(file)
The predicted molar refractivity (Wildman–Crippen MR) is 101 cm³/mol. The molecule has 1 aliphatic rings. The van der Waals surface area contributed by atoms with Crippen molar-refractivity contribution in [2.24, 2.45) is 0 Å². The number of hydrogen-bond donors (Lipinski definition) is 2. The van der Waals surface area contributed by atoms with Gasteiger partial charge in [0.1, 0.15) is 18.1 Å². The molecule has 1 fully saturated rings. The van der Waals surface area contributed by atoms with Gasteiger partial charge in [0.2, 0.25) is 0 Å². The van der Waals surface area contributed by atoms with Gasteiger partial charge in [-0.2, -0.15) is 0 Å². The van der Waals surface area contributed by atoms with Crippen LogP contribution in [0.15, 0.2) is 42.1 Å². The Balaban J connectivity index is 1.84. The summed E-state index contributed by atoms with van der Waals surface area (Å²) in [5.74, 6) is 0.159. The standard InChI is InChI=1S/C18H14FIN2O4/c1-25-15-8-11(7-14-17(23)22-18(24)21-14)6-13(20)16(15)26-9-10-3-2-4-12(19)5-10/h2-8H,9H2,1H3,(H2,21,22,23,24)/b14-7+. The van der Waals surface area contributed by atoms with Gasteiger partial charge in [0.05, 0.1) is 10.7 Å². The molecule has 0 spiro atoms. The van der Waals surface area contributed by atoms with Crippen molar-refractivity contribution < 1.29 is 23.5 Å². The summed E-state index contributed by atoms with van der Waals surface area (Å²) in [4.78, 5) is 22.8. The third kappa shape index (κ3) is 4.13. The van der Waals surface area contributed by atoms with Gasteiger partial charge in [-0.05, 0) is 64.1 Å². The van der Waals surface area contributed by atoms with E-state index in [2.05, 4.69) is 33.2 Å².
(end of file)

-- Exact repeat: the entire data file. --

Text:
The predicted molar refractivity (Wildman–Crippen MR) is 101 cm³/mol. The molecule has 1 aliphatic rings. The van der Waals surface area contributed by atoms with Crippen molar-refractivity contribution in [2.24, 2.45) is 0 Å². The number of hydrogen-bond donors (Lipinski definition) is 2. The van der Waals surface area contributed by atoms with Gasteiger partial charge in [0.1, 0.15) is 18.1 Å². The molecule has 1 fully saturated rings. The van der Waals surface area contributed by atoms with Gasteiger partial charge in [0.2, 0.25) is 0 Å². The van der Waals surface area contributed by atoms with Gasteiger partial charge in [-0.2, -0.15) is 0 Å². The van der Waals surface area contributed by atoms with Crippen LogP contribution in [0.15, 0.2) is 42.1 Å². The Balaban J connectivity index is 1.84. The summed E-state index contributed by atoms with van der Waals surface area (Å²) in [5.74, 6) is 0.159. The standard InChI is InChI=1S/C18H14FIN2O4/c1-25-15-8-11(7-14-17(23)22-18(24)21-14)6-13(20)16(15)26-9-10-3-2-4-12(19)5-10/h2-8H,9H2,1H3,(H2,21,22,23,24)/b14-7+. The van der Waals surface area contributed by atoms with Gasteiger partial charge in [0.05, 0.1) is 10.7 Å². The molecule has 0 spiro atoms. The van der Waals surface area contributed by atoms with Crippen molar-refractivity contribution < 1.29 is 23.5 Å². The summed E-state index contributed by atoms with van der Waals surface area (Å²) in [4.78, 5) is 22.8. The third kappa shape index (κ3) is 4.13. The van der Waals surface area contributed by atoms with Gasteiger partial charge in [-0.05, 0) is 64.1 Å². The van der Waals surface area contributed by atoms with E-state index in [2.05, 4.69) is 33.2 Å².